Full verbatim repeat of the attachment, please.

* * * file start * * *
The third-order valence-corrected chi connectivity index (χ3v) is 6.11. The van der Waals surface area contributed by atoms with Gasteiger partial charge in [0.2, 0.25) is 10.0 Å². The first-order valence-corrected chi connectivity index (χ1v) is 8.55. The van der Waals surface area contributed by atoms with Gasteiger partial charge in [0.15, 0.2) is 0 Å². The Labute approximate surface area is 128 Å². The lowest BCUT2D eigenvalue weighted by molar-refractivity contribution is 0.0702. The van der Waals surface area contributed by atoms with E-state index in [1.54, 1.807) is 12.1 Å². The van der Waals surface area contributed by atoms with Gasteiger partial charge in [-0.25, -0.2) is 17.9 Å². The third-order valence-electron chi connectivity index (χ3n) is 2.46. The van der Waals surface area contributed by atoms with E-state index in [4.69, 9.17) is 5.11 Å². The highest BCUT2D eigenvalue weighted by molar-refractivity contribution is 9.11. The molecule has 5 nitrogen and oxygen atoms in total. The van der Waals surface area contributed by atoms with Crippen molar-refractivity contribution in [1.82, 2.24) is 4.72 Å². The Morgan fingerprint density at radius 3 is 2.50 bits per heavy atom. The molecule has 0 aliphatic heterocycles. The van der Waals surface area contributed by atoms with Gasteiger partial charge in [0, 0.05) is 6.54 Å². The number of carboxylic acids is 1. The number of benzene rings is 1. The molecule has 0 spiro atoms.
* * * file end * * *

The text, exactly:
The third-order valence-corrected chi connectivity index (χ3v) is 6.11. The van der Waals surface area contributed by atoms with Gasteiger partial charge in [0.2, 0.25) is 10.0 Å². The first-order valence-corrected chi connectivity index (χ1v) is 8.55. The van der Waals surface area contributed by atoms with Gasteiger partial charge in [0.15, 0.2) is 0 Å². The Labute approximate surface area is 128 Å². The lowest BCUT2D eigenvalue weighted by molar-refractivity contribution is 0.0702. The van der Waals surface area contributed by atoms with E-state index in [1.54, 1.807) is 12.1 Å². The van der Waals surface area contributed by atoms with Gasteiger partial charge in [-0.25, -0.2) is 17.9 Å². The third-order valence-electron chi connectivity index (χ3n) is 2.46. The van der Waals surface area contributed by atoms with E-state index in [4.69, 9.17) is 5.11 Å². The highest BCUT2D eigenvalue weighted by molar-refractivity contribution is 9.11. The molecule has 5 nitrogen and oxygen atoms in total. The van der Waals surface area contributed by atoms with Crippen molar-refractivity contribution in [1.82, 2.24) is 4.72 Å². The Morgan fingerprint density at radius 3 is 2.50 bits per heavy atom. The molecule has 0 aliphatic heterocycles. The van der Waals surface area contributed by atoms with Gasteiger partial charge in [0, 0.05) is 6.54 Å². The number of carboxylic acids is 1. The number of benzene rings is 1. The molecule has 0 spiro atoms.